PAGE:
My Spouse Used My Credit Cards: Am I Responsible?

Credit Cards

When a person takes out a credit card, he is essentially taking out a line of credit with the financial institution that assigned him the card. Under the terms of the card, only the card holder named by the financial institution is allowed to make loans on the card. However, another person can makes charges with the card if he receives the card holder's permission because he is merely acting as the card holder's proxy.

Unauthorized Use

When a person uses a card without a card holder's permission, this is illegal. Under U.S. law, if the person reports unauthorized use, he is only responsible for a maximum of $50 in charges. Either the retailer or the credit card company will be responsible for any charges made without proper authorization. However, if a spouse's name is on the card, it will not be considered an unauthorized use.

Reporting Credit Card Fraud

In order to not be held responsible for the charges on the card, the card holder must report the fraud to his credit card company. He might have only a limited period in which to do this; the period will vary depending on state law. In addition, he might wish to contact his credit reporting agency and his state attorney general's office to ensure that his credit rating is not damaged and the person who used his card is prosecuted. However, if the unauthorized user is a spouse, reporting her actions to authorities might not be the best course of action.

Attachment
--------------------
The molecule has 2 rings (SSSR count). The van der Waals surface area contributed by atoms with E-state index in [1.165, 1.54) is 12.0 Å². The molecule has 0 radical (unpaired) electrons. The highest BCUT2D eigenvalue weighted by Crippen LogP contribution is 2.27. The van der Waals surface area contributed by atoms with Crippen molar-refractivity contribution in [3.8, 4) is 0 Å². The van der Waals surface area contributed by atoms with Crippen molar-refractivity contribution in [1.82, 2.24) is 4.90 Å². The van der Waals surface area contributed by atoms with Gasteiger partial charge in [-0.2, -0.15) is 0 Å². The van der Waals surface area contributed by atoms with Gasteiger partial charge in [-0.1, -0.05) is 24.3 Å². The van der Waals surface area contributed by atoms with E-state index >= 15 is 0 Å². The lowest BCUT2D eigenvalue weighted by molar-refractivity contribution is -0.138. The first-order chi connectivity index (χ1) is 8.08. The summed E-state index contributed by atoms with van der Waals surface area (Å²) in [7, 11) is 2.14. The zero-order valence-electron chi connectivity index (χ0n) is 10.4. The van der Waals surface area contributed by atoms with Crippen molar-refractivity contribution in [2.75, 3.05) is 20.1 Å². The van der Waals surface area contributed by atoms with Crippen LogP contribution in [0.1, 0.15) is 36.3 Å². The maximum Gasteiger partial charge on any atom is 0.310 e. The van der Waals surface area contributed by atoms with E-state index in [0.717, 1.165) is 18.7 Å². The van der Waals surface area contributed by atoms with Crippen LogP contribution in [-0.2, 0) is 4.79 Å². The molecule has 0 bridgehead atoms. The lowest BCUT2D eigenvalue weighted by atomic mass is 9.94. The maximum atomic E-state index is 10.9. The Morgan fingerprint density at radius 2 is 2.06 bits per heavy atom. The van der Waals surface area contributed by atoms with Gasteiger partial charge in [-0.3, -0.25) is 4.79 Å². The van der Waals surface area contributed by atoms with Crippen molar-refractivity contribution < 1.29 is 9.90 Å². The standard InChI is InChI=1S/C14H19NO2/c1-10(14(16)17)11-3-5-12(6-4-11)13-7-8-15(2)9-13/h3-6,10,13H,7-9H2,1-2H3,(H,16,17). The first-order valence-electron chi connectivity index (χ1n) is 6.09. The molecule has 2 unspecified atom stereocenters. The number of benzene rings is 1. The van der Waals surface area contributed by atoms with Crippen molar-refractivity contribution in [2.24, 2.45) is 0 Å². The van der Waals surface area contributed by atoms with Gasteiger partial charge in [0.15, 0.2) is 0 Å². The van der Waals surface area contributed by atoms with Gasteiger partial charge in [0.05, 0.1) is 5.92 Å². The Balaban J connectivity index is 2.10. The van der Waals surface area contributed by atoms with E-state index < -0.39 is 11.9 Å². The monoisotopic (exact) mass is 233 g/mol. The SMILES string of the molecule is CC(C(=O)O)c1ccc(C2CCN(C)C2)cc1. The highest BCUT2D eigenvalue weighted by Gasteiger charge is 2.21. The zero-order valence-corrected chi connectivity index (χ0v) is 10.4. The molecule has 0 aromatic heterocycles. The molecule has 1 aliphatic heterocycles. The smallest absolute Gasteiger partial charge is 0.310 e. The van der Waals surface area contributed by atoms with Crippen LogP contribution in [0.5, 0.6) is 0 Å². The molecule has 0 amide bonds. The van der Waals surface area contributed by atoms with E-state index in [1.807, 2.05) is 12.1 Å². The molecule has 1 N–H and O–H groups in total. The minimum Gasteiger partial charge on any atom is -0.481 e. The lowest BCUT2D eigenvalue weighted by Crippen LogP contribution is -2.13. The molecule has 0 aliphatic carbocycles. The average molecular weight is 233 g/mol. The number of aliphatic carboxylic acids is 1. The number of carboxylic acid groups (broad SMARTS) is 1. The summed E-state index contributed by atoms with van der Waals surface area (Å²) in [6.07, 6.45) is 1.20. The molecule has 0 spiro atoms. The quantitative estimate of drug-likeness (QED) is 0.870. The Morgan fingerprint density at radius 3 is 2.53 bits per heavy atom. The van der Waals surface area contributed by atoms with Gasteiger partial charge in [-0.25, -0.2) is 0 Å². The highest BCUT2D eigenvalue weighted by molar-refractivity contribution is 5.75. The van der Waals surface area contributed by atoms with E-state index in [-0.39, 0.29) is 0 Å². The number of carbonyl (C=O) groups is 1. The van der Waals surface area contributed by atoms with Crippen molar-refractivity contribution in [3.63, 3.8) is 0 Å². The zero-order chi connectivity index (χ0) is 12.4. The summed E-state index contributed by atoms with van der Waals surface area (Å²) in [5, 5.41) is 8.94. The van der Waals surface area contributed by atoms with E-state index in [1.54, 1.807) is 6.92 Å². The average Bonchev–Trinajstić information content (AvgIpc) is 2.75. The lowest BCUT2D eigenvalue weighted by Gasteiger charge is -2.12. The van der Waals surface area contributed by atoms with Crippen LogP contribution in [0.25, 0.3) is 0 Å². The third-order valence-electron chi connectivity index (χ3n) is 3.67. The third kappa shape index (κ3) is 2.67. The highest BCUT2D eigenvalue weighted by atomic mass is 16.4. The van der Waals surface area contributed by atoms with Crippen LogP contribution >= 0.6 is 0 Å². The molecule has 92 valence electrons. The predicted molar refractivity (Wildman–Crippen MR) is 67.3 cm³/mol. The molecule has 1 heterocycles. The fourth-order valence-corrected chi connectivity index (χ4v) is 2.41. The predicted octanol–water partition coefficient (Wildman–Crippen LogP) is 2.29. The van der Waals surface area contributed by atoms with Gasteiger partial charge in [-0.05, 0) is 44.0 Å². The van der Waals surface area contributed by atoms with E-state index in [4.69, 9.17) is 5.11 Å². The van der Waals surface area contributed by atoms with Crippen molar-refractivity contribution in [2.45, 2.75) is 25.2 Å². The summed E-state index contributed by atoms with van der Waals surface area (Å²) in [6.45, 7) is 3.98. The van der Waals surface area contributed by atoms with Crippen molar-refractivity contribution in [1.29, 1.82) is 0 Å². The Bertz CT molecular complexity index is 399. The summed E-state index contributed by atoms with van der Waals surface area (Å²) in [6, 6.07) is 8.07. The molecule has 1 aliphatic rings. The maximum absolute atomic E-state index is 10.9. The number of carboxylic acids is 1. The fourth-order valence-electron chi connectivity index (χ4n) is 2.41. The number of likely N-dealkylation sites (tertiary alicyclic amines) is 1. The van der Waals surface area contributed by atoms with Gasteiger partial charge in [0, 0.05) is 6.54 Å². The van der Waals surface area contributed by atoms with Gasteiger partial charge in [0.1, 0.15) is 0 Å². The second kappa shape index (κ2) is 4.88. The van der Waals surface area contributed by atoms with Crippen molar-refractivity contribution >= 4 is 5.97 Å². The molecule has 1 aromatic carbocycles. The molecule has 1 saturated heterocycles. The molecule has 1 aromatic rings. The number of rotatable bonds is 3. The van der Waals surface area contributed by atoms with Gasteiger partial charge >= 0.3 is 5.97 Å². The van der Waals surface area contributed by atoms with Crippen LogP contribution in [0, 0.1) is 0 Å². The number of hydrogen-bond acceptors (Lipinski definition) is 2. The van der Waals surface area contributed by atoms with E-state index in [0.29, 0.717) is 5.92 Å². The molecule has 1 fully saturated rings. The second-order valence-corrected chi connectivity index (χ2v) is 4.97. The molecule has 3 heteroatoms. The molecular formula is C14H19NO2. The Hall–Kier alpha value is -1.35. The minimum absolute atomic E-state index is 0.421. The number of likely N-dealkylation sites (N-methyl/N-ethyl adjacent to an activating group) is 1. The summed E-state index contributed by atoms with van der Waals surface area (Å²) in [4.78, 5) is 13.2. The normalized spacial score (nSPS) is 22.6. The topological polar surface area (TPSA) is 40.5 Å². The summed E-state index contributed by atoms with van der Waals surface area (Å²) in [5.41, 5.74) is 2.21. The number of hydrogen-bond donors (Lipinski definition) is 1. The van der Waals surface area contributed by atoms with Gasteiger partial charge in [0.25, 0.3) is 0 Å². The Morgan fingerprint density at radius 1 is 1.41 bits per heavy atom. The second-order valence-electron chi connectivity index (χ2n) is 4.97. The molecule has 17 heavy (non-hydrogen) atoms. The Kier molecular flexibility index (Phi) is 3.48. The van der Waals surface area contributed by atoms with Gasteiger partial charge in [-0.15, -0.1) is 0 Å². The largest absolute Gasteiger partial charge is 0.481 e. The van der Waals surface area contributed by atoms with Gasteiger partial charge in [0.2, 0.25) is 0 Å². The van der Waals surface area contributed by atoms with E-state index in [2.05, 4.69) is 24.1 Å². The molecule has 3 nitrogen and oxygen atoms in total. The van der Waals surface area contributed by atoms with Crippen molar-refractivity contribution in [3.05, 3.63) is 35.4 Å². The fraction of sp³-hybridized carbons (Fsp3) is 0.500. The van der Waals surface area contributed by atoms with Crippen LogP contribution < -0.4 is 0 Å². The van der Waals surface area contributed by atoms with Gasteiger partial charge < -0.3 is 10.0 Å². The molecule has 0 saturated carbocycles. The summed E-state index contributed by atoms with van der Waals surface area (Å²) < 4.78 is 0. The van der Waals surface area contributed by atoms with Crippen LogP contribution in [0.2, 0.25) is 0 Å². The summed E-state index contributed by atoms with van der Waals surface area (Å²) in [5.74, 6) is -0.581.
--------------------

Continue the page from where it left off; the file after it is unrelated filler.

Considerations

Although a person can technically report a spouse for using his credit card without authorization, it'll create several problems. First, it can be difficult to prove that a spouse used the credit cards without permission, either tacit or explicit. Second, if the credit card company does believe the card holder, the spouse will likely be held responsible for the damages and might even be charged with criminal fraud.